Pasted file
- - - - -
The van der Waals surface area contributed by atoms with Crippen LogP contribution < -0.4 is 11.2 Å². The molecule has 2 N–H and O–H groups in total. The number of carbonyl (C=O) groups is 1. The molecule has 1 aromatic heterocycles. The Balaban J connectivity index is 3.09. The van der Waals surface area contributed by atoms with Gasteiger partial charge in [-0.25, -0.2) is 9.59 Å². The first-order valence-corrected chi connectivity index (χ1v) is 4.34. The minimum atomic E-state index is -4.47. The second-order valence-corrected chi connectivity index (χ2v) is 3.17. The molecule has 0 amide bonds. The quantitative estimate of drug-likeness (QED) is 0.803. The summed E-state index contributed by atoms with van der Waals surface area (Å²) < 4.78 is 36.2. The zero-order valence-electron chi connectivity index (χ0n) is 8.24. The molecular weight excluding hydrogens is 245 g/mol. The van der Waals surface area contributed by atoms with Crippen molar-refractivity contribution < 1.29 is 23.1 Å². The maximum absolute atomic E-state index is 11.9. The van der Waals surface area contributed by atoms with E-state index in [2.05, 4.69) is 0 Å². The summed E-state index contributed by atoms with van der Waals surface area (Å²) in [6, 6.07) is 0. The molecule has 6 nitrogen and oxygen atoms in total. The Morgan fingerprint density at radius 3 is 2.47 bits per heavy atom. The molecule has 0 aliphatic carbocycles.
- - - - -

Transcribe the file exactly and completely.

The van der Waals surface area contributed by atoms with Crippen LogP contribution < -0.4 is 11.2 Å². The molecule has 2 N–H and O–H groups in total. The number of carbonyl (C=O) groups is 1. The molecule has 1 aromatic heterocycles. The Balaban J connectivity index is 3.09. The van der Waals surface area contributed by atoms with Gasteiger partial charge in [-0.25, -0.2) is 9.59 Å². The first-order valence-corrected chi connectivity index (χ1v) is 4.34. The minimum atomic E-state index is -4.47. The second-order valence-corrected chi connectivity index (χ2v) is 3.17. The molecule has 0 amide bonds. The quantitative estimate of drug-likeness (QED) is 0.803. The summed E-state index contributed by atoms with van der Waals surface area (Å²) < 4.78 is 36.2. The zero-order valence-electron chi connectivity index (χ0n) is 8.24. The molecular weight excluding hydrogens is 245 g/mol. The van der Waals surface area contributed by atoms with Crippen molar-refractivity contribution < 1.29 is 23.1 Å². The maximum absolute atomic E-state index is 11.9. The van der Waals surface area contributed by atoms with E-state index in [2.05, 4.69) is 0 Å². The summed E-state index contributed by atoms with van der Waals surface area (Å²) in [6, 6.07) is 0. The molecule has 6 nitrogen and oxygen atoms in total. The Morgan fingerprint density at radius 3 is 2.47 bits per heavy atom. The molecule has 0 aliphatic carbocycles.